Shannon (Giraffe Days)'s Reviews > Paradise Rules

Paradise Rules by Beth Kery
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's review
Dec 30, 2009

really liked it
bookshelves: review-copy, 2009, erotic-romance
Read in December, 2009 — I own a copy

Lana Rodriguez is a popular singer with a smoky voice and a childhood she's done her best to forget. When her assistant, Melanie, needs a holiday to escape her ex-husband's nasty divorce tactics, she agrees to go with her to Hawaii - the one place she never wanted to return to. As reserved and cold as she seems, Lana's eye is caught by the uber-attractive Jason Koa, a surfing coach and owner of a popular beachside restaurant.

Jason is part of a large family headed by Grandmother Lilly. Once an Olympic swimmer, he now lives on a boathouse, swims and surfs as much as he can, and manages his grandmother's books. He's also a fan of Lana's music, and when the opportunity arises, he arranges with his cousin Po to be her escort for a night.

One night isn't enough however. Jason wants more of Lana, wants to break down her icy facade and mean more to her than just sex. Luckily for him, Lana wants more too. Getting her to promise to spend an entire night and a day with him on his houseboat is as far ahead as he can think, but just when Lana decides to risk everything to be with Jason longer, their steamy, dreamy, passionate world comes tumbling down.

Beth Kery writes great sex. I mean that in both senses of the word: stylistically, and narratively. That is: good prose, good description. If there's one thing you can always count on, it's steamy, steamy sex. And let's be completely clear here: this is erotic romance. That is an actual sub-genre of Romance. A romance novel might have two or three actual sex scenes in it, but focuses mostly on anticipation and the build-up of sexual tension. There's some of that here, but erotic romance doesn't waste time (unless it's a boring one).

The thing about the sex in these books is that it's used to explore the characters' psyches, their strengths and flaws, their compatibility, their issues, their connection. This is the third way in which Beth Kery writes great sex. Without it, the whole novel would fall apart.

There were aspects of both Lana and Jason that I liked, and little things that bugged me. I don't care for heroines who get too stubborn and difficult, mostly because they're way too common. Lana had a bit of that here and there, and I'd like to see a different approach to the character-with-troubled-past-she-wants-to-hide-from. Granted, you'd have to find some other way to create conflict and resistance - the whole point of Romance books, anyway, is to find a way for the characters to resist each other, often needlessly. Hence the sexual tension. Hence why I can't read too many Romance novels, too close together.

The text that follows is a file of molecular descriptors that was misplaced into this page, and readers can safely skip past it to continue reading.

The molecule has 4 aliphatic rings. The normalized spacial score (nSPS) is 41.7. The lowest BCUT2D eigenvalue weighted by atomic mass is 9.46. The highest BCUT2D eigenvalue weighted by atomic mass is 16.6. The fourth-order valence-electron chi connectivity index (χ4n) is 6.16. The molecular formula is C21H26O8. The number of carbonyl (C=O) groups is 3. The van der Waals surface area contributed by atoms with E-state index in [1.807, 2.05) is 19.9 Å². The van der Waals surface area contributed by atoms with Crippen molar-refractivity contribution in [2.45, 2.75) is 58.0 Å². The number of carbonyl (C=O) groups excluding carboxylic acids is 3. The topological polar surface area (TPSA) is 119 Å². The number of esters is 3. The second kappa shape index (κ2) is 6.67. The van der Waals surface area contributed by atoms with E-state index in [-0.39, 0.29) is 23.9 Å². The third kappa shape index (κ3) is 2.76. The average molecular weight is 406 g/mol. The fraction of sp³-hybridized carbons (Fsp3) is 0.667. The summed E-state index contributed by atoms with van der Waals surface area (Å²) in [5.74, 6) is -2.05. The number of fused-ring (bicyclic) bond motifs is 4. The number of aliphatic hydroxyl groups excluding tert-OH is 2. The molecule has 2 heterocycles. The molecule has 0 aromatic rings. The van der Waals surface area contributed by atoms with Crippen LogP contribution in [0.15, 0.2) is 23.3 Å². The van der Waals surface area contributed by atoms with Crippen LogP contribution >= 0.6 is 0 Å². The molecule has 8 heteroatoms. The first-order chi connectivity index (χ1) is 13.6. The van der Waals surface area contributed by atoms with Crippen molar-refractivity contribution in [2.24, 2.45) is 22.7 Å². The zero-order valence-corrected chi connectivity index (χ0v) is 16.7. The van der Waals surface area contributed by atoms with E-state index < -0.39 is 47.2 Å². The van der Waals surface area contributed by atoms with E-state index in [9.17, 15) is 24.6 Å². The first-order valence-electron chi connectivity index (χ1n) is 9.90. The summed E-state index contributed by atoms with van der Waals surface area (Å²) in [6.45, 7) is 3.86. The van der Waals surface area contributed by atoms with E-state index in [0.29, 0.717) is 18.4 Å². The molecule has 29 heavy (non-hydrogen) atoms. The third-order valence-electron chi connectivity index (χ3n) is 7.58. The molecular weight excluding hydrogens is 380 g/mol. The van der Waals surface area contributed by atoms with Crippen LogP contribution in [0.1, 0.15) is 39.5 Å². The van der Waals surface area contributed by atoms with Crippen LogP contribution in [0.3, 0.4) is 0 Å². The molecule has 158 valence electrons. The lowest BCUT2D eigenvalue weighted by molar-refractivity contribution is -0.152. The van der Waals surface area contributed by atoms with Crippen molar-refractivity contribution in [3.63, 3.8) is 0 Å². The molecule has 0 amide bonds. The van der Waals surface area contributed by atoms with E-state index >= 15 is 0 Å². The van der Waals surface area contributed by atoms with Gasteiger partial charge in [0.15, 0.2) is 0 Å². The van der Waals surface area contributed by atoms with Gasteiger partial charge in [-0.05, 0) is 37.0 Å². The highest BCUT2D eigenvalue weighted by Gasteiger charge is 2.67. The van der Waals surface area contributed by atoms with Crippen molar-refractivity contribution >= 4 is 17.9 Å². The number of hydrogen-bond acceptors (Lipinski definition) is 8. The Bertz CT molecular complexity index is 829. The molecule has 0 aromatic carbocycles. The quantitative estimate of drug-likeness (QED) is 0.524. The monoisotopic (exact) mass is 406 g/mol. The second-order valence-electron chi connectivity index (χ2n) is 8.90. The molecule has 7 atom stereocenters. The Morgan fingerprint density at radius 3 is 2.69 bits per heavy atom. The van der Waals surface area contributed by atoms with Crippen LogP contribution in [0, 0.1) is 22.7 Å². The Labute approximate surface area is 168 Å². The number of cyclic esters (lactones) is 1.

The saving grace here is that Lana and Jason have an edge, and also that they desire each other and it's not the sex that they're resisting, but anything more permanent, more committed, more open and trusting. Or, at least, she is. I like a man (in the Romance novel sense), who isn't afraid to go after the woman he wants. I think this is why I like erotic romance so much: you tend to get decisive men and electric, passionate scenes. The emotional side builds more gradually.

Jason was a little too perfect, though. I know I had that complaint about the hero in Sweet Restraint, and maybe the characters' personalities are a little too similar, but for some reason I liked Jason. I did have to laugh at the bit about him winning 8 Gold medals at the Sydney Olympics - trying to steal the limelight away from the real golden boy of the pool that year, Ian "Thorpedo" Thorpe? Not gonna happen! (There was a little dig about Aussie surfers towards the end too - have to say, I don't even know the names of any of our surfers, but it still pricks my sense of national pride! And people say we aren't patriotic ... Maybe not, but we are loyal! And our sports people are our national heroes...)

The story of Lana's childhood was sad, but handled gently and subtly - no emotion-wringing heavy-handedness here! The setting was beautifully recreated - the closest I've come in real life is a pit stop at Honolulu airport where I had to sign away all my rights to America (not a nice feeling I can tell you!) while George W Bush grinned inanely down at me from a horrible gilded portrait on the wall; but in that brief stop-over I did get a sense of the quality of the air: humid, hot and sticky, with a different taste from any other humidity I've experienced, and a distinct feeling of being somewhere else. The tropical beauty of the islands - and their dangers - were simply but effectively rendered here, and even though it felt a bit weird reading it while huddled in my warm clothes with the fireplace going and the temperature outside at -20, it did transport me to Honolulu and make me want to visit the place (first time I've ever felt the inclination).

And did I mention that Beth Kery writes great sex?

My thanks to Beth Kery for a copy of the book.
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message 2: by Anna (new) - added it

Anna Wow, you made me want to read this!

Tina Good review Shannon. I actually picked up this book after I saw a review on a romance blog but haven't read it yet. And you are right, Beth Kery does write great sex scenes. I've only read her Wicked Burn but I do remember being very impressed with how she writes her sex scenes and how the arc of the romance fit within the context of the erotica.

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